It is of course possible to have both allergies and intolerances. For example you may have an 'allergy' to latex or nuts and a 'food intolerance' for dairy and yeast. There is also the option to test for both IgG and IgE at the same time if this is preferable.
Of course, there are other issues running alongside intolerances and the protocol for dealing with them involves more than just removal of identified triggers! This is where a Registered Nutritional Therapist comes in as I can ensure that you are well supported for total nutrient intake. I may also recommend further testing either via your GP or privately to identify other culprits. Ultimately, I will work with you to achieve balance and wellness across all body systems and tackling all of your health challenges in turn. We will also work together to heal the gut at cellular level and support digestive enzymes, stomach acidity and other fundamental aspects of optimal digestive health.This way, you will be able to re-introduce some foods as you heal over time and build back immune tolerance. Nutritional Therapy deals with the root cause of these problems. A food intolerance may indeed be causing your migraine. However, the ultimate cause is the reason for the food intolerance in the first place. This takes us to 'leaky gut' or intestinal permeability or perhaps you have low stomach acid. There are multiple factors that can set us up for developing a food intolerance from chronic stress to gut infections or drug medications. Food intolerance is therefore a symptom of an underlying weakness in your intestinal integrity. If this is not corrected, further problems will ensue longer term. An IgG test can only be carried out as a blood test but the lab we use offer a simple pin pick blood which can be done at home.
Weight loss as a side effect not as a goal!
One of the pleasant side effects of Nutritional therapy is that people usually lose weight. All recommendations involve following a 'clean' diet and the wonderful thing is that the appropriate support is given to be able to achieve this whatever your starting point. Something to consider regarding other weight loss approaches is that you can actually lose weight without eating healthy 'clean' foods. One example of this is just eating less. If we eat less 'junk' then of course we may lose weight but if we continue to eat foods that do not provide the right information to our cells, we are in big trouble! Add to this the fact that many of the foods we are told are 'healthy' are not. Weight loss should never be your primary goal to achieve wellness. It should follow naturally from following a health promoting lifestyle and appropriate foods for you. In addition weight gain can be an unpleasant side effect of unidentified food intolerance due to inflammation and fluid retention. If you have suddenly gained weight out of the blue, ask yourself if you have recently introduced a new routine example protein shakes at breakfast containing dairy of soya based protein powders as if you are reacting to either the dairy or the soya you can gain weight or really struggle to lose any.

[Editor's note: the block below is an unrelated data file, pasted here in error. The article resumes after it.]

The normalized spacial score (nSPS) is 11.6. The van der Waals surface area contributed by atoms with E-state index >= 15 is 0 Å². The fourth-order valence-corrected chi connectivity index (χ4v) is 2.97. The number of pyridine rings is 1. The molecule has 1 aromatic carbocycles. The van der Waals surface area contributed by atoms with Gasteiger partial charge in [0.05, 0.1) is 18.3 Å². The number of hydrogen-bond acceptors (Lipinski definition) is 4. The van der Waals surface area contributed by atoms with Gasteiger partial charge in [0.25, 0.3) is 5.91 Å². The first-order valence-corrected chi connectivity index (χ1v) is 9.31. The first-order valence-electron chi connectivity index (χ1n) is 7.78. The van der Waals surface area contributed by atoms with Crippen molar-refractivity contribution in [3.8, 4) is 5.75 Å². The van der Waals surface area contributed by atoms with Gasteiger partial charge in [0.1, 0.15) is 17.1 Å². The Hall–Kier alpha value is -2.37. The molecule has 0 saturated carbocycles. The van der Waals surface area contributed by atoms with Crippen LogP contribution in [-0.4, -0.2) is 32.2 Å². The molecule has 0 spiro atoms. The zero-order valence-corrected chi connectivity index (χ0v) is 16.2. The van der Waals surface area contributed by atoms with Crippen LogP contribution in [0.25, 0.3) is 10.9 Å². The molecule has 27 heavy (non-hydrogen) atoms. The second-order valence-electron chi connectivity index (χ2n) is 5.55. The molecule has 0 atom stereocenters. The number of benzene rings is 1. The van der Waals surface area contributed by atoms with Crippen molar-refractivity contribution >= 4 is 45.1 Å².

IBS, pain and autoimmune conditions, skin conditions.
The commonest reasons for seeking food intolerance testing are the above and the results can be life changing for those who benefit. Double blind studies have shown a clear link between food intolerance and IBS with one study demonstrating a third of participants having at least one if not multiple food intolerances. In addition some sufferers of IBS benefit from following a low FODMAP's approach for a period of time, more in our IBS blog. Other very common conditions that are affected by food intolerance are Endometriosis and Eczema, asthma and hay fever, joint pain, migraine and mental health conditions.